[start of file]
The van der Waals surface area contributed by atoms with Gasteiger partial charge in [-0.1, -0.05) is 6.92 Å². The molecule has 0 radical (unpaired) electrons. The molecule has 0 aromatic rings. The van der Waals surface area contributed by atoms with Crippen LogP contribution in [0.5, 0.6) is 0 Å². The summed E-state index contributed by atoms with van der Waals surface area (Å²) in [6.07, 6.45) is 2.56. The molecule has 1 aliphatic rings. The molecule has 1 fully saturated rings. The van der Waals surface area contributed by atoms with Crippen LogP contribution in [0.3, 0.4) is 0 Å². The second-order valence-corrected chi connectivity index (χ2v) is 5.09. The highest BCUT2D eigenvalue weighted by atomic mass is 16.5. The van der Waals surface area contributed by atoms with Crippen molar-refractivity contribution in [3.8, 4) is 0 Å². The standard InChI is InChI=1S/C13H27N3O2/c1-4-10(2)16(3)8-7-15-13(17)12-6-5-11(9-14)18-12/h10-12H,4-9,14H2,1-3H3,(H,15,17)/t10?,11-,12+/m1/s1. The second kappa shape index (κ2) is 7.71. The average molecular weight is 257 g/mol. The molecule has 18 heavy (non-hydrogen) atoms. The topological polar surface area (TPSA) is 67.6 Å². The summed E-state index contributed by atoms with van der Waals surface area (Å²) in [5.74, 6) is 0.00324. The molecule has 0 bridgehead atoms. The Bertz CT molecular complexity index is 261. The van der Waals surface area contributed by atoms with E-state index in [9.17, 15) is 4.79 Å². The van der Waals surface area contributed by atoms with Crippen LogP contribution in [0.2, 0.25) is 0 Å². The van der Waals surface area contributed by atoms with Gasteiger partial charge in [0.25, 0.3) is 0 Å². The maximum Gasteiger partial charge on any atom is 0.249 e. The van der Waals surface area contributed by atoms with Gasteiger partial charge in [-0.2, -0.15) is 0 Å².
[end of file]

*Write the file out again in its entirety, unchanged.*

The van der Waals surface area contributed by atoms with Gasteiger partial charge in [-0.1, -0.05) is 6.92 Å². The molecule has 0 radical (unpaired) electrons. The molecule has 0 aromatic rings. The van der Waals surface area contributed by atoms with Crippen LogP contribution in [0.5, 0.6) is 0 Å². The summed E-state index contributed by atoms with van der Waals surface area (Å²) in [6.07, 6.45) is 2.56. The molecule has 1 aliphatic rings. The molecule has 1 fully saturated rings. The van der Waals surface area contributed by atoms with Crippen LogP contribution in [0.3, 0.4) is 0 Å². The second-order valence-corrected chi connectivity index (χ2v) is 5.09. The highest BCUT2D eigenvalue weighted by atomic mass is 16.5. The van der Waals surface area contributed by atoms with Crippen molar-refractivity contribution in [3.8, 4) is 0 Å². The standard InChI is InChI=1S/C13H27N3O2/c1-4-10(2)16(3)8-7-15-13(17)12-6-5-11(9-14)18-12/h10-12H,4-9,14H2,1-3H3,(H,15,17)/t10?,11-,12+/m1/s1. The second kappa shape index (κ2) is 7.71. The average molecular weight is 257 g/mol. The molecule has 18 heavy (non-hydrogen) atoms. The topological polar surface area (TPSA) is 67.6 Å². The summed E-state index contributed by atoms with van der Waals surface area (Å²) in [5.74, 6) is 0.00324. The molecule has 0 bridgehead atoms. The Bertz CT molecular complexity index is 261. The van der Waals surface area contributed by atoms with E-state index in [9.17, 15) is 4.79 Å². The van der Waals surface area contributed by atoms with Crippen LogP contribution in [0.2, 0.25) is 0 Å². The van der Waals surface area contributed by atoms with Gasteiger partial charge in [0.25, 0.3) is 0 Å². The maximum Gasteiger partial charge on any atom is 0.249 e. The van der Waals surface area contributed by atoms with Gasteiger partial charge in [-0.2, -0.15) is 0 Å².